Many observers seemed to rate Verlander as just the third or fourth best candidate in the AL race, although appears to have changed in the final week as he’s become the solid second favourite to Snell. Verlander gets nicked for the 28 home runs he has allowed this season, the second worst mark of his career (he allowed 30 HRs in 2016). But just like 2016, Verlander leads the AL in strikeouts. And like Kluber, he’s taken the ball every five days all season and pitched deep in to games with a low hits per nine innings rate.
Voters for the Cy Young Award traditionally favour power pitchers. Since the Cy Young came into being in 1959, a pitcher has won his league’s pitching triple crown (league leader in wins, ERA and strikeouts) 13 times and has been rewarded with the Cy Young every time. The last time it happened was 2011, in both leagues: Verlander with Detroit in the AL and the Dodgers’ Clayton Kershaw in the NL.
For fun, here’s a table of the top 30 relievers who have made 50 or more appearances.
Top 30 relievers
rel2018 <- p18 %>% select(2, 4, 5, 10, 6, 15, 9, 16, 23, 36) %>% filter(G > 50) %>% top_n(30, gScore) %>% arrange(-gScore) kable(rel2018, format = "html", table.attr = 'width="100%"') %>% kable_styling(position = "left")
How does this gScore measurement work for previous seasons? If we look at the last three seasons, the gScore matches up with four the six winners. It missed the 2016 AL race, won by Boston’s Rick Porcello in a bit of a voting controversy over Verlander, and the 2015 NL vote, won by the Cubs’ Jake Arrieta in a tight three-way race with Kershaw and Dodgers teammate Zack Greinke. The tables below show the pitchers’ traditional stats along with their gScore and where they placed in the Cy Young voting.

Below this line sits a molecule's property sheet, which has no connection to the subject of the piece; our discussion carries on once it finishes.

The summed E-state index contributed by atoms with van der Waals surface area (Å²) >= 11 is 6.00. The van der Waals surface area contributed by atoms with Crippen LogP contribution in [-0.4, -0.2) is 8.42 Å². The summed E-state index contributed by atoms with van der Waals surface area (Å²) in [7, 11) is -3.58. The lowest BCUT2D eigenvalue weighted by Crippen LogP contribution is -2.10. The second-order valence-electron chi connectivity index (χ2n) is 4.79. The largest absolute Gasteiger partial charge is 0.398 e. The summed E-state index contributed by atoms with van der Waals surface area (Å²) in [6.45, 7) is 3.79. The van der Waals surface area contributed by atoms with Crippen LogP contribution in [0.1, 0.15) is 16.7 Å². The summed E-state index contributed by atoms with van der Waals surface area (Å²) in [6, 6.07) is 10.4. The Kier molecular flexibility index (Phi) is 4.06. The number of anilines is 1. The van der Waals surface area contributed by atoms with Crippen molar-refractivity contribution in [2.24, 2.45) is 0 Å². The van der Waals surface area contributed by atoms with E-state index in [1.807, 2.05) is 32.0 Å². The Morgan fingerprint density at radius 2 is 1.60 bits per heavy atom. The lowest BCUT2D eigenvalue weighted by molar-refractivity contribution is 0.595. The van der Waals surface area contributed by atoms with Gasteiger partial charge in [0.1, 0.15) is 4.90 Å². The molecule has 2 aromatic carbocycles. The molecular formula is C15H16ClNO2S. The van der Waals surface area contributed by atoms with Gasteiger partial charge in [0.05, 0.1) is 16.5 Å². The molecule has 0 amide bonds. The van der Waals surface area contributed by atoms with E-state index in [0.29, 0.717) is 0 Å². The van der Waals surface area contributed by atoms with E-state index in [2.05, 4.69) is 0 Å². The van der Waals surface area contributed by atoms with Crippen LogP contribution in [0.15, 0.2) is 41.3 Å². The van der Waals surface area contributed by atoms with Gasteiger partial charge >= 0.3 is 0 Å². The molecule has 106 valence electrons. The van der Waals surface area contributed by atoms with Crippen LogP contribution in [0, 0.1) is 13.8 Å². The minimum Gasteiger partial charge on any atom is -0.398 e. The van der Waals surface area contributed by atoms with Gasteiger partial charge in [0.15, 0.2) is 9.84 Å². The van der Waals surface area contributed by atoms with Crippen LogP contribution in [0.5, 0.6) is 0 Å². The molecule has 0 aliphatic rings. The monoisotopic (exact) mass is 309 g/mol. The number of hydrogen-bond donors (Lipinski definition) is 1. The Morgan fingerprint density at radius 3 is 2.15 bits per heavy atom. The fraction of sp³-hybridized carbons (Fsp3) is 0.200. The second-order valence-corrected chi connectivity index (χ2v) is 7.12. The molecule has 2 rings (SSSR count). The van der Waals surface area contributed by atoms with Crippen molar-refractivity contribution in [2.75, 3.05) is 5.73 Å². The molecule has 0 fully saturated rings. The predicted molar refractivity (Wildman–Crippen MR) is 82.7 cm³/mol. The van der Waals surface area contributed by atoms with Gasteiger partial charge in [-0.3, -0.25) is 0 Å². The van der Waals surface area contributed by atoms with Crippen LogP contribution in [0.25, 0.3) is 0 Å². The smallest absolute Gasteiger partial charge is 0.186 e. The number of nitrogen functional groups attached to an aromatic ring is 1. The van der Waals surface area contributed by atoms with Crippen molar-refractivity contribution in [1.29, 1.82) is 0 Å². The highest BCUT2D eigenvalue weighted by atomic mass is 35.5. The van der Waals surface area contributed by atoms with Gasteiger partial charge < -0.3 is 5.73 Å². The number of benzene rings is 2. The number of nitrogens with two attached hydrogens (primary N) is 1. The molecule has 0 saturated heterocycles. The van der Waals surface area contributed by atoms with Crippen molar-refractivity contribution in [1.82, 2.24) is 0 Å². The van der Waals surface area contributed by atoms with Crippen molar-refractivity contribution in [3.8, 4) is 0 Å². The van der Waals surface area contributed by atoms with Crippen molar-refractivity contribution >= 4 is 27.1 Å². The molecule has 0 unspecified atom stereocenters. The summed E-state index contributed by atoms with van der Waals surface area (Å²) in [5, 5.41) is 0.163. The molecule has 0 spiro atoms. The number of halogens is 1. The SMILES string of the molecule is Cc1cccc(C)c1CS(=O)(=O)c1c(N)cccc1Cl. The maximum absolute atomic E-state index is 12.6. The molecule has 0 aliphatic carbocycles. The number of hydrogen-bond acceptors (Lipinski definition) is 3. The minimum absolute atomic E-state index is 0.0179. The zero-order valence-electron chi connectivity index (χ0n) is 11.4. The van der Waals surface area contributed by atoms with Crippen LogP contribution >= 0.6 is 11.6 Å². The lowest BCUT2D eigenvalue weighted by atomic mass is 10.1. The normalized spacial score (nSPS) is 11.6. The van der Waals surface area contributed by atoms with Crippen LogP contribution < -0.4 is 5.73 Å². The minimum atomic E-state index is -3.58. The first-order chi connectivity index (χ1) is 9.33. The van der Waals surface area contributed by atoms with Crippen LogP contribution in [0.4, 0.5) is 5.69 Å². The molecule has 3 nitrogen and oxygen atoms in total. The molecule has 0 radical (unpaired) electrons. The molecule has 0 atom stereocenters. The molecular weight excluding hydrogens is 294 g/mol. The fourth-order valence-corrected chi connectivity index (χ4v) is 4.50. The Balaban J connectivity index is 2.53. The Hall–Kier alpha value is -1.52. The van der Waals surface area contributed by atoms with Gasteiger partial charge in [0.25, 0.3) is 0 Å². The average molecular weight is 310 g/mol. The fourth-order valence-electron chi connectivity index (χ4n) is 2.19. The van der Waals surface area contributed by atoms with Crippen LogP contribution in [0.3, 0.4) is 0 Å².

cy2017AL <- p17 %>% select(2, 4, 5, 37, 6, 7, 9, 23, 11, 36) %>% filter(Lg == "AL") %>% top_n(10, gScore) %>% arrange(-gScore) kable(cy2017AL, format = "html", table.attr = 'width="100%"') %>% kable_styling(position = "left")
cy2017NL <- p17 %>% select(2, 4, 5, 37, 6, 7, 9, 23, 11, 36) %>% filter(Lg == "NL") %>% top_n(10, gScore) %>% arrange(-gScore) kable(cy2017NL, format = "html", table.attr = 'width="100%"') %>% kable_styling(position = "left")
cy2016AL <- p16 %>% select(2, 4, 5, 37, 6, 7, 9, 23, 11, 36) %>% filter(Lg == "AL") %>% top_n(10, gScore) %>% arrange(-gScore) kable(cy2016AL, format = "html", table.attr = 'width="100%"') %>% kable_styling(position = "left")